Harry Caul (Hackman), is an introverted surveillance technician and amateur saxophonist. He is an extremely private, paranoid man, isolated from the world. After Harry has been contracted to record ‘the conversation’ in question, between his client’s wife Ann (Williams) and her lover Marc (Frederic Forrest), he deduces that providing the client, known to him as ‘The Director’ with the taped conversation would put them in serious danger. He fights bitterly with the director’s assistant Martin (Ford) to keep the tapes away from the client. Once they are taken from him, however, he becomes caught in a web of intrigue and guilt that he can’t escape.
The conversation was released on Blu-Ray this week. The catalogue market seems to be an esoteric one. For those who obsessively feel the need to update their collections to Blu-ray, stop here. This is an essential addition to any self-respecting Blurayphile’s collection and therefore a five star review. For the more scrupulous collector, well, it’s a pretty good deal, but I may well be knocking off half a star.
Coppola’s classic has been lovingly encoded into AVC 1080p as you might expect, but Walter Murch’s Pioneering sound design has really been brought to life by the DTS-HD Master Audio 5.1 mix. The surround sound was something we had been hoping for, but no expense has been spared here. It’s quite impressive.
The digitized squeaks and squarbles that eventually merge with the score into a fuzzing, jarring cacophony, along with the candidly caught dialogue are, though not brought up to modern standards, remixed with excellent clarity. Personally, I’m disappointed that it’s in 16:9. This disc feels bespoke, as though tailored for the shelf of a connoisseur. I favour the letterbox. That’s just me.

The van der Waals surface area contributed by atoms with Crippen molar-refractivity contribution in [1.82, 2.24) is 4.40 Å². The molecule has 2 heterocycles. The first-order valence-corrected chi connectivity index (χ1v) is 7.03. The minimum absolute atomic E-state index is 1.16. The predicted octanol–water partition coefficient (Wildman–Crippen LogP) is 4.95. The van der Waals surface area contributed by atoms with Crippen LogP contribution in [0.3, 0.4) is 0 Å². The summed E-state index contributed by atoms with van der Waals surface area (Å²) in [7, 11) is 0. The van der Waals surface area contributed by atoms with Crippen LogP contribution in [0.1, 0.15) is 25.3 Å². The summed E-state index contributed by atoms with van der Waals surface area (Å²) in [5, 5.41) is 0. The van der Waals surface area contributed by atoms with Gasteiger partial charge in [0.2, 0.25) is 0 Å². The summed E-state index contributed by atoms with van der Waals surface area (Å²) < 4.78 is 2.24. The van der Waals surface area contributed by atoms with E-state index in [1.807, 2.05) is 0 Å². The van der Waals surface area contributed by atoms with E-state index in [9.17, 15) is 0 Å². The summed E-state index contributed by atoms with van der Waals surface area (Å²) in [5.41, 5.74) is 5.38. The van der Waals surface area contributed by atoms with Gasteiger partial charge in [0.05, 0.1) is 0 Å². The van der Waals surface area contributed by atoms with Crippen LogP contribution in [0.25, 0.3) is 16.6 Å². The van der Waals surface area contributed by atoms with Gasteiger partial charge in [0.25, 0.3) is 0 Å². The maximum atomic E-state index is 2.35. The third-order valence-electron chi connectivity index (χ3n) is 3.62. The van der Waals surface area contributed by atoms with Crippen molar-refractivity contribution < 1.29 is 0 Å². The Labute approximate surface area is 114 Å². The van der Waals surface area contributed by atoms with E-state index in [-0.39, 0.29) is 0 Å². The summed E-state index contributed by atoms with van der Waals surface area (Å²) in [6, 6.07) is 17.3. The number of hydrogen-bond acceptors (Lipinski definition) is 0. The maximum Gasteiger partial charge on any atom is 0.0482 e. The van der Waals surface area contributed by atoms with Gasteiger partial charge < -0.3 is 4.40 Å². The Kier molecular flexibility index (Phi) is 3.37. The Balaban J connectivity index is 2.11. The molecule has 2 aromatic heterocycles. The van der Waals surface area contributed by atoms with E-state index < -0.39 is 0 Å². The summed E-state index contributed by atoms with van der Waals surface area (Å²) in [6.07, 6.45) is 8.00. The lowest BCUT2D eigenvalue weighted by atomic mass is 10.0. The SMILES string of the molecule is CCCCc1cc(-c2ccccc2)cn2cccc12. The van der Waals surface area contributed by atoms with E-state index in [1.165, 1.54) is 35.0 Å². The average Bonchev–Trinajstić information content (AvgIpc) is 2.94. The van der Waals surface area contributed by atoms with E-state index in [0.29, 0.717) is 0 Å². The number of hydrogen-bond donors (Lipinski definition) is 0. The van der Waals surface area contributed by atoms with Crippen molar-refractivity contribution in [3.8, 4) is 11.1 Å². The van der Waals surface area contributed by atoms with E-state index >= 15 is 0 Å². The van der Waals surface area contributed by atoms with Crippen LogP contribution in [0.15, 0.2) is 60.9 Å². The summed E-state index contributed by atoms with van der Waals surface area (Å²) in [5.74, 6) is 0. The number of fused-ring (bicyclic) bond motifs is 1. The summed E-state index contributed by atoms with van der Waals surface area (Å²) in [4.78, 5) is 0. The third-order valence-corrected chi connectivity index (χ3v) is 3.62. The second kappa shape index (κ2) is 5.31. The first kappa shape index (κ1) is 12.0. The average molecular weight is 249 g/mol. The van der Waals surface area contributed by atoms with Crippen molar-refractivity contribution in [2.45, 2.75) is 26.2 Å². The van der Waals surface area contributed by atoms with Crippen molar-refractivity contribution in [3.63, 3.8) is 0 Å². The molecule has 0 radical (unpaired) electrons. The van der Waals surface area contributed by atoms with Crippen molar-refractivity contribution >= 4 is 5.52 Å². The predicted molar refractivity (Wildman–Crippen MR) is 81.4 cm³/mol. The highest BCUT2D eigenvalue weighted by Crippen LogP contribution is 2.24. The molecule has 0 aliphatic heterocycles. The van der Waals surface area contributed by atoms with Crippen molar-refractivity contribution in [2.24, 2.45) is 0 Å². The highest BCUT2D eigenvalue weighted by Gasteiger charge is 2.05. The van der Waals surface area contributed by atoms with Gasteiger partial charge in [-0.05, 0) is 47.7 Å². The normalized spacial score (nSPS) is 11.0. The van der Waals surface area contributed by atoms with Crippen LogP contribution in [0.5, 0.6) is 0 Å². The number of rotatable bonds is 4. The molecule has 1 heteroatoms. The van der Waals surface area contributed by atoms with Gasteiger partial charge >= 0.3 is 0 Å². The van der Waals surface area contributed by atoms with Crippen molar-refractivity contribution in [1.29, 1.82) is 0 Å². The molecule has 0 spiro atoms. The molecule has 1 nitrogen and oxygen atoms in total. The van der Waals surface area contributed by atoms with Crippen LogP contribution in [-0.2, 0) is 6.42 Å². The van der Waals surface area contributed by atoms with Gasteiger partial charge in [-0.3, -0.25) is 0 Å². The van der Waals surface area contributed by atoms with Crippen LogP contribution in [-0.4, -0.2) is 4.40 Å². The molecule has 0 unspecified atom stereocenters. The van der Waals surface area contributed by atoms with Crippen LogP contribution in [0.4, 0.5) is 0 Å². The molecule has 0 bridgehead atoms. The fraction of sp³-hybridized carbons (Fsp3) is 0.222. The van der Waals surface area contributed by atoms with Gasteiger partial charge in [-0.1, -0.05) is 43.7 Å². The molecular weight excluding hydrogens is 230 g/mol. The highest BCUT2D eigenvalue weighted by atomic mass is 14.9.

Coppola mentions in the director’s commentary that he was utilizing grain and different lens and stock choices to invoke a candid feel to complement the themes of surveillance. As a result, in under-exposed scenes, the transfer occasionally crushes down the blacks or bumps up the grain, but this is all to enhance Coppola’s verité influences so get over it.
The themes of loneliness, voyeurism and paranoia are just as valid today as they were in 1974 and the pace and tone of the film have aged relatively well. This classic film stands the test of time and this is an essential for collectors or Coppolites, another word I made up to go with blurayphiles.
Along with Coppola’s, the second choice of commentary is sound designer Walter Murch. Murch can also speak with some authority on picture editing (his credits include Apocolypse Now and The Godfather Trilogy) and he’s a man with a deep understanding of the subtle persuasion of cinema. Sound design is a greatly underestimated aspect of cinema and Murch does much to bump up its credibility.
There’s quite a nice interview between Coppola and the composer, David Shire. An interesting on-set featurette with a fair bit of candid conversation between Coppola and Gene Hackman.
The menu is very classy and easy to use, but the scenes aren’t named, only numbered with a small thumbnail image, shaded in red, to identify them. As usual the menus are padded out with pointless gubbins, screen tests and a retrospective slideshow of the film’s locations then and now, which could have been really great, had it not been done by an intern in half a day. We also get to see Cindy Williams read for the part of Harry’s girlfriend, Amy.